England’s new star Delph just wanted to ‘buy mum a house’

England's Fabian Delph (left) and Switzerland's Xherdan Shaqiri battle for the ball
England's Fabian Delph (left) and Switzerland's Xherdan Shaqiri battle for the ball
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WHEN Greg Abbott saw young Fabian Delph kicking a tennis ball against a wall at a coaching centre on the outskirts of Bradford back in 2001, he knew he was witnessing a special talent.

Delph may have been a mere slip of a lad at 11, but plenty had already heard about him on the West Yorkshire football circuit back then, including the former Leeds United academy coach, who played his part in the Whites prising him away from his hometown club after a compensation deal was struck.

Those ball-playing gifts so obvious to all and sundry 13 years ago have now blossomed to such a degree that the boy has truly turned into a man in the footballing sense, with his tournament debut in England’s Euro 2016 opener against Switzerland the most conclusive evidence of that.

Ex-Bradford City stalwart Abbott watched the Aston Villa schemer strutt his stuff in Monday’s victory over the Swiss in Basle with a huge degree of pride.

But while he was thrilled for the Bradfordian, 24, who made his full debut after coming on as substitute in last week’s Wembley friendly against Norway, he was just as delighted for Delph’s mother, Donna, who has been with her son every step of the way on his footballing journey.

Abbott, current assistant manager at Notts County, said: “I actually knew about Fabian because Paul Jewell’s son Sam played in the same team as him.

“We were running a little coaching centre at West Bowling, near where he lived, and I remember Fabian was kicking a tennis ball against the wall on his own.

“He could deal with a tennis ball better than I can deal with a football and I played 500-odd games.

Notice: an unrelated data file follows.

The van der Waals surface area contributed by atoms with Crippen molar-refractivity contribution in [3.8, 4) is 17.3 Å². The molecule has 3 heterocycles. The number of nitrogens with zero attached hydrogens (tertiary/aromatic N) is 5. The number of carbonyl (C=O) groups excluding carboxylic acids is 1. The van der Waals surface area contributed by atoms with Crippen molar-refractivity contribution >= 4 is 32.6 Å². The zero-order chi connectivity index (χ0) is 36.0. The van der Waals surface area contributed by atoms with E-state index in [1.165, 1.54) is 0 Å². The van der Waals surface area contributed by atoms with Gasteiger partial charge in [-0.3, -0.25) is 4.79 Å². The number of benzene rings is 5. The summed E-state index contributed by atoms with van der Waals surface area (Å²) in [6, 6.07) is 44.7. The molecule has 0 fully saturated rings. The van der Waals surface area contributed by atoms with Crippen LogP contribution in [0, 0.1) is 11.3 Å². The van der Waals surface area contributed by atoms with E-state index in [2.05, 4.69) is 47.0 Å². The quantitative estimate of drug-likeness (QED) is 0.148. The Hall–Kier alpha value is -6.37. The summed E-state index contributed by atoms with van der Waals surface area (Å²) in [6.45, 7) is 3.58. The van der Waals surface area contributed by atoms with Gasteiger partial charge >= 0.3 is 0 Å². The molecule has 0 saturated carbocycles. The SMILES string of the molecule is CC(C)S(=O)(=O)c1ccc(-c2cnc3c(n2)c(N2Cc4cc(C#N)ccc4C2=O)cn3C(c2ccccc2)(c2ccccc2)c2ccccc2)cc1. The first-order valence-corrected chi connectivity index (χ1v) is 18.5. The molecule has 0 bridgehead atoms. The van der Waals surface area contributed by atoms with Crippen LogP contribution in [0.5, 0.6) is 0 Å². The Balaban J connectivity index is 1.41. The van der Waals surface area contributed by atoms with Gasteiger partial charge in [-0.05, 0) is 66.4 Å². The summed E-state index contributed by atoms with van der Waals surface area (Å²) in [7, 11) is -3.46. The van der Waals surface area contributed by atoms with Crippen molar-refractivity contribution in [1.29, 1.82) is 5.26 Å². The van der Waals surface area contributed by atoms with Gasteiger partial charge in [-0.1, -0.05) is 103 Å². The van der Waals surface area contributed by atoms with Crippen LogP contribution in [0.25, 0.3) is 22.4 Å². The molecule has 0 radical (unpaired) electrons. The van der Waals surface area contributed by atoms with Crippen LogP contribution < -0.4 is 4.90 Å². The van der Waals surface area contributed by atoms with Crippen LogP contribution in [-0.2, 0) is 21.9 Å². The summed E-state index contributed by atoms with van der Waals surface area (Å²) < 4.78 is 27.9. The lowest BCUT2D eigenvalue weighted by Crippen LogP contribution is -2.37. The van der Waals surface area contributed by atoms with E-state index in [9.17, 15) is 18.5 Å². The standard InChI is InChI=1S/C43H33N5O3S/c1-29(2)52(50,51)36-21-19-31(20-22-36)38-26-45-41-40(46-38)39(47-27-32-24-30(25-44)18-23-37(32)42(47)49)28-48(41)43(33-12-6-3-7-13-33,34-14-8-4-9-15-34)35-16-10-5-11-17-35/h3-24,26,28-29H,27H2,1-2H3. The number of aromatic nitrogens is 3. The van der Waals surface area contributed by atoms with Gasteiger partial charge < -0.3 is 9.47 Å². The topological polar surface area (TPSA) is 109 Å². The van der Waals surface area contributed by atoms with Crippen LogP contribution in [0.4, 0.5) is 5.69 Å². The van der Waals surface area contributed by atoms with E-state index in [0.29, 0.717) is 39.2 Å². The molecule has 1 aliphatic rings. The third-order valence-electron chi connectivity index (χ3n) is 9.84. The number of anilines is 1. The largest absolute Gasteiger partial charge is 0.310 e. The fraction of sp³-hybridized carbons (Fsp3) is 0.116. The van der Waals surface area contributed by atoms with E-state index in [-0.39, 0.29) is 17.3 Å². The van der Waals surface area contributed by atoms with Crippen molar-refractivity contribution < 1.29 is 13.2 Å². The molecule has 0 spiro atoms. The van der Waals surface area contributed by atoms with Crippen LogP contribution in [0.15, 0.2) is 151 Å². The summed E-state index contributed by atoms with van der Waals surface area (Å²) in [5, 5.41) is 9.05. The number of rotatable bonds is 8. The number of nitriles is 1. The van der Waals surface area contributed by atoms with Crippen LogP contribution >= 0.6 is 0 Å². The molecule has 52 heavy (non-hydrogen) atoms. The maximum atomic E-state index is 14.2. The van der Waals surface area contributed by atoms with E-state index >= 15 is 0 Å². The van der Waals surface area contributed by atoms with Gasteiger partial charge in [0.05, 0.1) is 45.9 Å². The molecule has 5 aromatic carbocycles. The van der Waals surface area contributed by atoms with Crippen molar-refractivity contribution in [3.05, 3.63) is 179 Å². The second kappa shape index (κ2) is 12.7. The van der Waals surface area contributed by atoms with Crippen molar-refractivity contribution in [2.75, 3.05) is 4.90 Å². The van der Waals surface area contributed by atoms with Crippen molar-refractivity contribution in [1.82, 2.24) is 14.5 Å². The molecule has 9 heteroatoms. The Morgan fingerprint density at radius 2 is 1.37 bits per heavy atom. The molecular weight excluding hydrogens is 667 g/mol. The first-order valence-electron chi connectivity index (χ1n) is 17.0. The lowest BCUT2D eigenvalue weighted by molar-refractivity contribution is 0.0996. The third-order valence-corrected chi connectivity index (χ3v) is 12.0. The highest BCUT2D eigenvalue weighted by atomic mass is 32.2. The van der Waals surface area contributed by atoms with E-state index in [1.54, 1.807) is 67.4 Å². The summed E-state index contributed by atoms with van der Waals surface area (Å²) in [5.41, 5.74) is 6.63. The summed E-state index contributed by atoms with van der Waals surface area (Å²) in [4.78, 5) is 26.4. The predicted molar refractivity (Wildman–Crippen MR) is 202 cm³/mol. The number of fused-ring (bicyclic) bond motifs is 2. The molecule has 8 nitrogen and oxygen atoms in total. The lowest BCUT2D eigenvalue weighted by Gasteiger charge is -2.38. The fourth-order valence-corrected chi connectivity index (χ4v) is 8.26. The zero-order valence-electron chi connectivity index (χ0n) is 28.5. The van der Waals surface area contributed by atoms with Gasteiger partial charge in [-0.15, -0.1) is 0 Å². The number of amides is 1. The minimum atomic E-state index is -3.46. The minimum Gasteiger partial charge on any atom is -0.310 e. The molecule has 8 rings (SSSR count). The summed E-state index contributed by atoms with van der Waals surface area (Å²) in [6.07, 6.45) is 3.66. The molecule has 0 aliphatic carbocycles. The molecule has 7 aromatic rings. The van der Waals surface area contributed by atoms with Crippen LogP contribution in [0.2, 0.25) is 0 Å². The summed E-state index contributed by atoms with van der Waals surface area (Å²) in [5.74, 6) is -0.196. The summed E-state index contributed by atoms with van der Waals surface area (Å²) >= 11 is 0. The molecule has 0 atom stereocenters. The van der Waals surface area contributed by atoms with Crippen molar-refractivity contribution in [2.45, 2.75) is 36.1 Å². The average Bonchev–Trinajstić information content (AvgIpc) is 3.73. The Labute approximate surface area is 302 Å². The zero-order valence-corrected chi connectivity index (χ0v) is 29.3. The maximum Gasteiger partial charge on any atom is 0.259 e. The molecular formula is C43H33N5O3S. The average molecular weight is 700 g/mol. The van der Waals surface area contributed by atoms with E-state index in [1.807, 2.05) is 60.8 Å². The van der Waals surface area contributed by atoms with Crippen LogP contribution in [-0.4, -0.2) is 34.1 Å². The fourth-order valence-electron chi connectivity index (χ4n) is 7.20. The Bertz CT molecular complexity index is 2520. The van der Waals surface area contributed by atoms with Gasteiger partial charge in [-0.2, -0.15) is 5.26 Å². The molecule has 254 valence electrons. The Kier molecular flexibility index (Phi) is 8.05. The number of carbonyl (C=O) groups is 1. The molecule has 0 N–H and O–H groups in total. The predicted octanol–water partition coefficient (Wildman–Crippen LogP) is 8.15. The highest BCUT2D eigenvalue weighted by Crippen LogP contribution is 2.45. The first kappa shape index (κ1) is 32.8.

“I said to him, ‘It is Fabian Delph, isn’t it?’ and he replied, ‘It’s Mr Abbott, isn’t it?’ I said, ‘You don’t have to call me Mr Abbott, you are that good a player, you can call me Greg’.

“From then on, things went on to entice him to Leeds United.

“I used to pick him up and bring him to the training ground for about two years as his mum Donna didn’t drive.

“He was an unbelievable kid and all he talked about was buying his mum a house, and a few years ago he said he had managed to do that. It was not about what he could do for himself, but what he could do for his mum.

“Donna deserves a lot of credit as she brought him up and made sure he kept out of things as he was from a tough part of Bradford where people can go astray with the influences you get.

“But Fabian loved his football and has looked after his mum and that tells you a lot about the person. It means a lot to me that he has carried on like that and hope he continues to do that.”

As befits someone raised in a tough part of Bradford, Delph is someone who quickly learned to look after himself on the pitch.

But it was his poise and guile early in his career at Leeds, when he burst onto the scene in a huge way as a teenager in 2008-09, which marked him out as more than just a youngster with promise as he flowered under first Gary McAllister and then Simon Grayson.

That season ended in him being crowned as the Young Player of the Year in League One and he also lifted the players’ player, young player and goal of the season accolades at Leeds’s end-of-season awards.

A new four-year deal and England Under-21 debut also came his way in a stellar campaign, with the Premier League vultures soon hovering before Aston Villa signed him for £8m in August 2009.

Not that it has been easy for him at Villa, with a ruptured anterior cruciate ligament sustained in April 2010 and form issues clouding his first three years in the Midlands, before prospering under the command of Paul Lambert.

Abbott added: “I am surprised that it took so long for Fabian to be around the England squad.

“But I think that when he went to Villa, he had a nasty injury that set him back quite a way.

“But like Aaron Lennon, he was one you always felt would go right to the top.

“Now Fabian has got in through his performances for Paul, I think he can go on from strength to strength.

“He gives the team ‘legs’ and bite and can help put that drive into the England team which has been lacking. The commentators summed his performance up perfectly on Monday.

“I think he had a nervous start where he tried too hard to impress, but then calmed down and got into the game and I thought he was magnificent.

“I watched the game with Shaun Derry and we both felt he was close to being man of the match, although maybe we are a bit biased. But I do think Fabian can become a regular as he provides balance being a left-sider.

“It is a great time for up and coming England players as the ‘big boys’ like Frank Lampard, John Terry and Steven Gerrard have had their time and now the door is open for the younger players to come and stake a claim.

“If he keeps his feet on the ground, there is every chance he might do that.”